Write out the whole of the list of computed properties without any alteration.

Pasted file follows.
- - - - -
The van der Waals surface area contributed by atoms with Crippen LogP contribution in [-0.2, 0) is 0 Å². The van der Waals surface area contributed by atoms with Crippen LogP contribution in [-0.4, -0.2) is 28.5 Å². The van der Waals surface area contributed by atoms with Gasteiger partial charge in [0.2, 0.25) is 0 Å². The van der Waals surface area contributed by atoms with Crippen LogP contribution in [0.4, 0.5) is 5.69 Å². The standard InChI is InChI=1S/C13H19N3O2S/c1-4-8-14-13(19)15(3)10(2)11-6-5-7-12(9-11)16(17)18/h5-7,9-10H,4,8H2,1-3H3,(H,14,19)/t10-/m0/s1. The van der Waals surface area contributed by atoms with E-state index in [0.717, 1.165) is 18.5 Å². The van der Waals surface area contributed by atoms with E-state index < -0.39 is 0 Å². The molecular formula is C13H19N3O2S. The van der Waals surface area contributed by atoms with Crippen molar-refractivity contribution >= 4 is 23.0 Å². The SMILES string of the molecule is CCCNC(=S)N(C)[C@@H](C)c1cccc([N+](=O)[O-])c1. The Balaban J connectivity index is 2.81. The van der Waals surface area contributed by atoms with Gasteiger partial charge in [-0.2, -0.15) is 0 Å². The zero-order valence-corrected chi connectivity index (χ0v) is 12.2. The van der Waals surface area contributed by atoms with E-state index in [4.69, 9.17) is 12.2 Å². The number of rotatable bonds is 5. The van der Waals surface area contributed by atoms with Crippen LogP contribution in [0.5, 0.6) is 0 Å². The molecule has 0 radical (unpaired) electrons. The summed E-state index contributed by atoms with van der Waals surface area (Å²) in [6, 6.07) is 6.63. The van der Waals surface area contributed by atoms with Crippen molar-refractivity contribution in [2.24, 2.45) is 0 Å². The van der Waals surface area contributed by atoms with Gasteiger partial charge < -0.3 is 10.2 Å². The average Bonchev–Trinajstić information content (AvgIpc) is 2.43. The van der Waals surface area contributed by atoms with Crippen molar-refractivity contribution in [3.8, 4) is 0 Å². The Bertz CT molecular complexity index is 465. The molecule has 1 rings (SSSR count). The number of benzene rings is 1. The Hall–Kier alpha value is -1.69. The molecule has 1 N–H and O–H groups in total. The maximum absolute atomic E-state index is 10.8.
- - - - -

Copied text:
The van der Waals surface area contributed by atoms with Crippen LogP contribution in [-0.2, 0) is 0 Å². The van der Waals surface area contributed by atoms with Crippen LogP contribution in [-0.4, -0.2) is 28.5 Å². The van der Waals surface area contributed by atoms with Gasteiger partial charge in [0.2, 0.25) is 0 Å². The van der Waals surface area contributed by atoms with Crippen LogP contribution in [0.4, 0.5) is 5.69 Å². The standard InChI is InChI=1S/C13H19N3O2S/c1-4-8-14-13(19)15(3)10(2)11-6-5-7-12(9-11)16(17)18/h5-7,9-10H,4,8H2,1-3H3,(H,14,19)/t10-/m0/s1. The van der Waals surface area contributed by atoms with E-state index in [0.717, 1.165) is 18.5 Å². The van der Waals surface area contributed by atoms with E-state index < -0.39 is 0 Å². The molecular formula is C13H19N3O2S. The van der Waals surface area contributed by atoms with Crippen molar-refractivity contribution >= 4 is 23.0 Å². The SMILES string of the molecule is CCCNC(=S)N(C)[C@@H](C)c1cccc([N+](=O)[O-])c1. The Balaban J connectivity index is 2.81. The van der Waals surface area contributed by atoms with Gasteiger partial charge in [-0.2, -0.15) is 0 Å². The zero-order valence-corrected chi connectivity index (χ0v) is 12.2. The van der Waals surface area contributed by atoms with E-state index in [4.69, 9.17) is 12.2 Å². The number of rotatable bonds is 5. The van der Waals surface area contributed by atoms with Crippen LogP contribution in [0.5, 0.6) is 0 Å². The molecule has 0 radical (unpaired) electrons. The summed E-state index contributed by atoms with van der Waals surface area (Å²) in [6, 6.07) is 6.63. The van der Waals surface area contributed by atoms with Crippen molar-refractivity contribution in [2.24, 2.45) is 0 Å². The van der Waals surface area contributed by atoms with Gasteiger partial charge < -0.3 is 10.2 Å². The average Bonchev–Trinajstić information content (AvgIpc) is 2.43. The van der Waals surface area contributed by atoms with Crippen molar-refractivity contribution in [3.8, 4) is 0 Å². The Bertz CT molecular complexity index is 465. The molecule has 1 rings (SSSR count). The number of benzene rings is 1. The Hall–Kier alpha value is -1.69. The molecule has 1 N–H and O–H groups in total. The maximum absolute atomic E-state index is 10.8.